I’ve decided to take part in another daily writing challenge. This one was spur of the moment, not thought out, planned and calculated like the A-Z challenge I’m taking part in April will be. I read it on a post today which happens to be the first day of the challenge and decided to accept it as a warm up for my marathon in April.
This challenge has a daily theme. Monday’s theme Mindful Monday resonates with me, especially because I have adopted Buddhism as my spiritual map of choice. I have practiced mindfulness but not as consistently as I should. Mindfulness as described in this post is more like meditation. A state of calming of the mind, peace both with your thoughts and heart, releasing stress and just being in the moment.
This sounds wonderful but if you haven’t tried to meditate you might not realize it’s harder than it seems. We live in a fast paced world. Jobs often
encouraging requiring us to multi-task. People highlight their ability to simultaneously carry out numerous tasks at one time like a badge of honor. People are hustling from place to place, calendars full, overextending themselves with commitments.
Try to recall the last time that you had your full attention and concentration on the task at hand. You were completely focused on what you were doing at that moment without running a list of things to do in your head or planning what you were going to do next. I wrote a post recently about this. I talked about how my husband gifted me a day of relaxation at the spa. I was so excited and eager to begin my day of relaxation yet when the time came the hardest thing in the world that moment was to relax. I was in a room full running water, total quiet and tranquility and I couldn’t get my mind to stop. I didn’t know how to just be. My thoughts would race from one topic the next.
I read an article once stating stress is worse for your health than smoking. If that is the case, then I’m in trouble! Here I was thinking I made healthy lifestyle choices by not drinking or smoking and making an effort to eat healthy and be more active. However, if stress truly is worse than smoking then I haven’t been living as healthy of a life as I tricked myself into thinking.
If you’ve been following me, you know that my family and I moved overseas recently. I have to say that transition has been one of the best things for my life, especially in the stress department. The European lifestyle is more laid back to begin with, to top it off I live on an island where people take it easy, aren’t in a rush and “live and let live” seems to be the motto. Not only is the European lifestyle less demanding, living near the ocean provides me with an inner peace and tranquility I can’t explain. There’s something about seeing the sun reflect off of the glistening water that just warms my soul. I have a 10 minute walk to work and every morning I make it a point to observe the sunrise. Not just in passing, but take in the colors of the clouds and see the beautiful unique canvas in the sky each morning. There is something very calming and soothing about the walk in the morning, being on of the one of the only people out and about in the early morning hours of the day before that same path fills with crowds of tourists just an hour later.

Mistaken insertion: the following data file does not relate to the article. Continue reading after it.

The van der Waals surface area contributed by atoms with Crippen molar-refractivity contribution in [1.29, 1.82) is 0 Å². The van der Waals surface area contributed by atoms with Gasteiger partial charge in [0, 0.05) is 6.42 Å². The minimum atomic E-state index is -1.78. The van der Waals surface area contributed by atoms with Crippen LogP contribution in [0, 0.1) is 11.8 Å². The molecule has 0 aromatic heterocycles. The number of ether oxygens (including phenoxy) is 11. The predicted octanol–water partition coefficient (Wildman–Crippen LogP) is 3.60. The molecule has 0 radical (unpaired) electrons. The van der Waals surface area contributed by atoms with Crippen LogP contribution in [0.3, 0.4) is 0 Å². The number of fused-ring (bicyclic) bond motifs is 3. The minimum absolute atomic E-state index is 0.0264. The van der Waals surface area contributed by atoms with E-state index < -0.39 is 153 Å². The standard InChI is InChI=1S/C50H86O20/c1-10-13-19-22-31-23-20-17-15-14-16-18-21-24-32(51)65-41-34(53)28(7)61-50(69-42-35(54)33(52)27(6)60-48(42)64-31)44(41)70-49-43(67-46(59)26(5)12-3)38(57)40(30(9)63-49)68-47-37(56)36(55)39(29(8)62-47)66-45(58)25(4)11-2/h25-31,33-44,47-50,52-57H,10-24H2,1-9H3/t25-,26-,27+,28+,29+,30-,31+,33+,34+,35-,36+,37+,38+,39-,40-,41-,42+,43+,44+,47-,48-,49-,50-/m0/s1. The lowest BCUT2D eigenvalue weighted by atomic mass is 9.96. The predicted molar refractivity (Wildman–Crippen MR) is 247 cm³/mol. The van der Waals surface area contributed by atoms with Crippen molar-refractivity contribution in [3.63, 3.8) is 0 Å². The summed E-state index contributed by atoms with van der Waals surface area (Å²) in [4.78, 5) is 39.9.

I think it’s important for everyone to take a few moments each day to clear their mind. Push aside all negativity, fear, anxiety, worry, doubt, and any other thoughts or feelings that cause stress. We all have busy lives and commitments. If I didn’t know better I’d say there was a competition to see who has the busiest life everyone was secretly signed up for. There is a saying that goes something along the lines of “at the end of the day we all have 24 hours in the day, it’s up to you how to use them”.
I’m going to commit to taking at least 15 minutes out of my day to practice mindfulness/meditation whatever you choose to call it. The best part is anyone can practice it! It isn’t conflicting with anyone’s religious or spiritual beliefs, you aren’t required to hum, say a mantra, connect to a power, god, or higher being. Just find a quiet place that you can sit uninterrupted for a few moments. You might have to start small and work your way up. Don’t set a timer or alarm because you don’t want to create a sense of urgency. Get comfortable, and just notice your natural breathing. Do whatever you have to do to slow down your thoughts. It make take time but with practice you can clear your thoughts until you are totally aware of your breathing, heartbeat and your senses take over. You hear things that you weren’t aware of moments ago, you smell faint scents in the air, your thoughts are no longer thoughts just a warm feeling.
I’m choosing to start my day off practicing mindfulness because it is a great way to start off the day. Will you join me on this quest of inner peace? Finding time to set aside a few moments each day to quiet your mind, and find inner balance? Do you already practice mindfulness? If so, how long have you been practicing? What differences have you noticed? I look forward to reading your thoughts on this.